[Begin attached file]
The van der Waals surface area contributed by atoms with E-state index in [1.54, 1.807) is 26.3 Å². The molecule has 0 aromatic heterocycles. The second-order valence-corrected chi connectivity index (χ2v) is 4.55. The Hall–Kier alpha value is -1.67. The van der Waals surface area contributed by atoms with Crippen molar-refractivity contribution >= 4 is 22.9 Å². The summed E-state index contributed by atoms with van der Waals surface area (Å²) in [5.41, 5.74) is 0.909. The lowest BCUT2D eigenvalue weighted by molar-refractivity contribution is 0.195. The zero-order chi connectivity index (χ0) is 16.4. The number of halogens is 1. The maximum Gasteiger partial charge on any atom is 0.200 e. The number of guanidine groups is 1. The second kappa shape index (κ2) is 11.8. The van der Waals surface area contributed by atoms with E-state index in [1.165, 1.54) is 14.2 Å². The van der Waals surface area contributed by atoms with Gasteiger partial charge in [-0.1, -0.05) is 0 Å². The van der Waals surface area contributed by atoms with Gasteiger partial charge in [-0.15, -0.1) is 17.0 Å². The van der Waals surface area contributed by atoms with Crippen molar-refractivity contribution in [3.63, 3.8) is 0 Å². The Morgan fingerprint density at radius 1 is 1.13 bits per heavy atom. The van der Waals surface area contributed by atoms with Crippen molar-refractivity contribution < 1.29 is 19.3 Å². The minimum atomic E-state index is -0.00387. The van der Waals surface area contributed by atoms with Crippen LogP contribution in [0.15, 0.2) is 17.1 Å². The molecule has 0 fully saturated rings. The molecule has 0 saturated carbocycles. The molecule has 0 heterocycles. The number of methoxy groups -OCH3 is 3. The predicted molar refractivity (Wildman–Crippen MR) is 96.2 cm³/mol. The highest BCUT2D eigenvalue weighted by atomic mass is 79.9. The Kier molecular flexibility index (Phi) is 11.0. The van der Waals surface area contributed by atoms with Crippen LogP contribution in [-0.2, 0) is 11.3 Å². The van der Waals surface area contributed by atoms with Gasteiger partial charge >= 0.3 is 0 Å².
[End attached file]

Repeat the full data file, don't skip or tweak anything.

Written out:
The van der Waals surface area contributed by atoms with E-state index in [1.54, 1.807) is 26.3 Å². The molecule has 0 aromatic heterocycles. The second-order valence-corrected chi connectivity index (χ2v) is 4.55. The Hall–Kier alpha value is -1.67. The van der Waals surface area contributed by atoms with Crippen molar-refractivity contribution >= 4 is 22.9 Å². The summed E-state index contributed by atoms with van der Waals surface area (Å²) in [5.41, 5.74) is 0.909. The lowest BCUT2D eigenvalue weighted by molar-refractivity contribution is 0.195. The zero-order chi connectivity index (χ0) is 16.4. The number of halogens is 1. The maximum Gasteiger partial charge on any atom is 0.200 e. The number of guanidine groups is 1. The second kappa shape index (κ2) is 11.8. The van der Waals surface area contributed by atoms with E-state index in [1.165, 1.54) is 14.2 Å². The van der Waals surface area contributed by atoms with Gasteiger partial charge in [-0.1, -0.05) is 0 Å². The van der Waals surface area contributed by atoms with Gasteiger partial charge in [-0.15, -0.1) is 17.0 Å². The van der Waals surface area contributed by atoms with Crippen molar-refractivity contribution in [3.63, 3.8) is 0 Å². The Morgan fingerprint density at radius 1 is 1.13 bits per heavy atom. The van der Waals surface area contributed by atoms with Crippen molar-refractivity contribution < 1.29 is 19.3 Å². The minimum atomic E-state index is -0.00387. The van der Waals surface area contributed by atoms with Crippen LogP contribution in [0.15, 0.2) is 17.1 Å². The molecule has 0 fully saturated rings. The molecule has 0 saturated carbocycles. The molecule has 0 heterocycles. The number of methoxy groups -OCH3 is 3. The predicted molar refractivity (Wildman–Crippen MR) is 96.2 cm³/mol. The highest BCUT2D eigenvalue weighted by atomic mass is 79.9. The Kier molecular flexibility index (Phi) is 11.0. The van der Waals surface area contributed by atoms with Crippen LogP contribution in [-0.2, 0) is 11.3 Å². The van der Waals surface area contributed by atoms with Gasteiger partial charge >= 0.3 is 0 Å².